Don’t Stare, Say Hello
By: Melissa Ricker
A few months ago, my husband and I were working on a home project that involved tearing down some walls. Behind one of the walls, there was insulation wrapped in an old newspaper. The paper was dated May 6, 1948. We stopped to take time to read some of the articles, and I found one to be particularly interesting.
It was an article titled, “Boy Mute, 8, Flying for Operation.” The article talked about a “mute boy” who was getting to go on a plane ride. They hoped by sending him on this ride, it would encourage others with “speech defects.” The article made me stop and think about how far we as a society have come in relation to our conversation about people with disabilities. There have been great strides in educating people on what disabilities are, how people who have disabilities are people first, and even in the most recent years, replacing the term “mental retardation” with “intellectual disabilities.”
When we celebrate Developmental Disabilities in March, it isn’t the diagnosis we celebrate; it’s the people. We celebrate people’s differences, their abilities, and their accomplishments. Each person’s accomplishments mean something different, as each person’s challenges are different. For some it may be that they can walk, for some it is that they can talk, and for others it is that they were able to find a meaningful job they love. Those are things to be celebrated each and every day, which is why the article hidden in my wall is so important. It helps us remember to celebrate accomplishments, not a label on that young boy. While we have made strides in the right direction, we still have much further to go in order for people to truly feel accepted and considered a valuable, contributing member of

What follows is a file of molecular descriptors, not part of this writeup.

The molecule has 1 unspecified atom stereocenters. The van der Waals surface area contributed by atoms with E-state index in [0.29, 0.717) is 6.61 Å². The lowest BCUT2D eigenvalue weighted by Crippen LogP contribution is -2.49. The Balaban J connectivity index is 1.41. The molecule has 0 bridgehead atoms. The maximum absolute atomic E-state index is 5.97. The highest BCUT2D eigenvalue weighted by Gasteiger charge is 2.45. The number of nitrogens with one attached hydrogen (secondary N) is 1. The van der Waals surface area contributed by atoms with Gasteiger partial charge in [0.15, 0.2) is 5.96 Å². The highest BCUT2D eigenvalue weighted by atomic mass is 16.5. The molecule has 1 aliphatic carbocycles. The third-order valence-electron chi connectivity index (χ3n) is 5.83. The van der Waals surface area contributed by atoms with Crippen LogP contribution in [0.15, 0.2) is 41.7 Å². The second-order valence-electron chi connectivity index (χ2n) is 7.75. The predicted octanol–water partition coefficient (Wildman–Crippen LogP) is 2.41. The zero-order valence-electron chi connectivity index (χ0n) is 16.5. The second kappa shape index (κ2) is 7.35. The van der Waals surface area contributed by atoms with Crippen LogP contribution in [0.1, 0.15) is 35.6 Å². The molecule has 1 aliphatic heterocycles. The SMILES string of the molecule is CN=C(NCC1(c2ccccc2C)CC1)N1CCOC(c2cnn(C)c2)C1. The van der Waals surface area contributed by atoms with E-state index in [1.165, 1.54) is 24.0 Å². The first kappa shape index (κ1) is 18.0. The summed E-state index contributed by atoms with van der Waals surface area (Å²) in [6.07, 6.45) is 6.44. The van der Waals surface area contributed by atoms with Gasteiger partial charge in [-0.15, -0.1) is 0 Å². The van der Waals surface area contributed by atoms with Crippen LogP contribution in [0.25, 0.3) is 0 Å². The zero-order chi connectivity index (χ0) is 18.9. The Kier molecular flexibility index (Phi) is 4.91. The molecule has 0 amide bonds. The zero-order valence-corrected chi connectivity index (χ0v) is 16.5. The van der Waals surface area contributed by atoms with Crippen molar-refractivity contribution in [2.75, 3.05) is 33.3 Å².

I had my first child in January of 2018, and I often ponder about how I will teach him about disabilities. We recently shared a post on our Facebook page that read: “Instead of ‘Don’t stare.’ Let’s start teaching ‘Say hello.'” What a simple idea. What if we all ‘said hello’ to everyone we meet? To anyone different than us? We would be one step closer to remembering that people are people first, and having a disability is just a part of what makes each of us unique.
Next time you are in a situation where you think, “Don’t stare”, instead turn, smile, and say “Hello.” We all can play a part in the world changing their attitudes about people with disabilities, which is something to be celebrated.